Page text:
In all honesty though from looking at your photo i think the loaf looks quite excellent.  You request the opposite of most here striving to get an open lacey crumb.  I do think adding a score would even out the distribution of the crumb and have the loaf open more evenly (but probably still let the PBJ through the nooks) .  But if you want smaller cell structure the easiest thing to change would be to reduce the hydration a bit. Take a big step first and then work back up til your happy.  So maybe decrease to 68% hydration and see if it fits the bill.

Nice Baking

Josh

 

cerevisiae's picture
cerevisiae

I assumed I couldn't see scoring marks because they just came out really smooth instead of opening; I think you have a very good point about the lack of scoring. It totally makes sense with what we see in the picture and would be a really easy fix for eliminating some of the largest holes.

ccsdg's picture
ccsdg

I also wonder about overproofing. Could the relatively dense outermost layer mean the outside of the loaf was dried out too much to allow much fermentation while the innermost part was overproofing? i have had this kind of gaping crumb with dense outer layer before, coupled with a dough that didn't seem to rise noticeably in a timeframe i would have expected (it sat there proofing for nearly two days!) Scoring didn't help in my case. The slashes opened up but did not penetrate the dried out layer, making for pretty scores and still the gaping crumb.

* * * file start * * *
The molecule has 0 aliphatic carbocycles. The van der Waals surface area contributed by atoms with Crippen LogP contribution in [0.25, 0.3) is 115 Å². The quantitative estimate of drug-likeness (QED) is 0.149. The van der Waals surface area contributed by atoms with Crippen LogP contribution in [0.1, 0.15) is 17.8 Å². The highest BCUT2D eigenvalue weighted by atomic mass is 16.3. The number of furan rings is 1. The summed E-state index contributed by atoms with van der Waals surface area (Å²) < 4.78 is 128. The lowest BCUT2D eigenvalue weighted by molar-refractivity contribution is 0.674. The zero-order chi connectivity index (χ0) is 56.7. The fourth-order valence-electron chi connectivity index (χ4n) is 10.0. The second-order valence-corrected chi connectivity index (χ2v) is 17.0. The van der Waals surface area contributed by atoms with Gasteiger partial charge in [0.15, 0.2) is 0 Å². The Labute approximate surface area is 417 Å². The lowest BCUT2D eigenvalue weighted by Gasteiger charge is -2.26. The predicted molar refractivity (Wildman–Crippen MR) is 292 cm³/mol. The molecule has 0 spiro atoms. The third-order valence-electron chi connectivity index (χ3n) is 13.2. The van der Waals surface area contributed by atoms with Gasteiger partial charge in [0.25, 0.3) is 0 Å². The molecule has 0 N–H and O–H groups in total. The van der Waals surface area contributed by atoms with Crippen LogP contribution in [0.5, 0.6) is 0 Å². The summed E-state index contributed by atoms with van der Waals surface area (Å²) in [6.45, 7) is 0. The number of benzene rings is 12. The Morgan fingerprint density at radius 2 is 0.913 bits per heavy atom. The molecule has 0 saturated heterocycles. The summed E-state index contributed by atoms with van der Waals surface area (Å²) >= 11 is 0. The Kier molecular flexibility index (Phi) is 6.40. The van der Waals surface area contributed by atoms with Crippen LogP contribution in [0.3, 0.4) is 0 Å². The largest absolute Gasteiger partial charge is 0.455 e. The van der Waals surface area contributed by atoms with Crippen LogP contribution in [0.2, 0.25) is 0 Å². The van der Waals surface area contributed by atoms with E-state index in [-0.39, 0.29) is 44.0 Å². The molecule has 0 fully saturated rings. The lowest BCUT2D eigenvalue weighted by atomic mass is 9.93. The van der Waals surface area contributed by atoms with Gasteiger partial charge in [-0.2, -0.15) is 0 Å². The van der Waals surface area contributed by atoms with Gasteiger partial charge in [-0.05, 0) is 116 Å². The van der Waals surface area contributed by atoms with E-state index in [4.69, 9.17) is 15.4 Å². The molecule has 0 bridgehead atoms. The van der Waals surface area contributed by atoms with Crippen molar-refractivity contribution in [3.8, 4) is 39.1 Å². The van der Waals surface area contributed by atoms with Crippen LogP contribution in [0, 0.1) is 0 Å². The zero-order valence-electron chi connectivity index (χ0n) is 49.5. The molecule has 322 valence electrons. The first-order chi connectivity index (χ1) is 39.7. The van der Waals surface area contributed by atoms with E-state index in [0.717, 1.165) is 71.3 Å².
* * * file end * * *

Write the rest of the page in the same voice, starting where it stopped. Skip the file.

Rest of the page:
baybakin's picture
baybakin

I always thought problems like this were caused by not enough gluten development, so the gas is not caught in the gluten nets properly, but then gets caught in the gluten sheath on the surface of the bread, which is more developed.  Your process seems to suggest that wasn't the issue though (5 mins in the kitchen aid).  perhaps if you try the same thing, but giving a few letter folds during bulk fermentation, before you shape.

Bellenden Baker's picture
Bellenden Baker

So my hidden agenda in all this is that I'm trying to perfect a low maintenance loaf... Hence the proving twice in the fridge. I work full time but we eat A LOT of bread! So the aim is to try to create something lovely for week day breakfasts but without having to quit my job or lose too much sleep.

Hydration wise, my starter is 50% water 50% flour. I've made loaves before with 73% and even 75% hydration (though using different proving regimes, a linen lined wicker basket rather than cane banetton, and different amounts of starter) and they've been much more evenly holey but generally not as big and bouncy! So I prefer the overall shape of this loaf. But that makes me think that it must be something else, as has been suggested, maybe to do with the length of the prove, maybe the lack of slashing, or maybe the amount of time I leave the lid of the Dutch oven on. I'll experiment with these variables and then report back. But keep your other suggestions coming in the meantime! 

Ultimately, peanut butter dribbles might be the price my husband has to pay for low maintenance sourdough making!

Bellenden Baker's picture
Bellenden Baker

So my husband has now confessed that for that loaf pictured he kneaded the dough in the kitchen aid for 10 minutes rather than my usual 5. Would that have had an effect on the air pockets? 

Am in the process of experimenting thanks to all your helpful comments.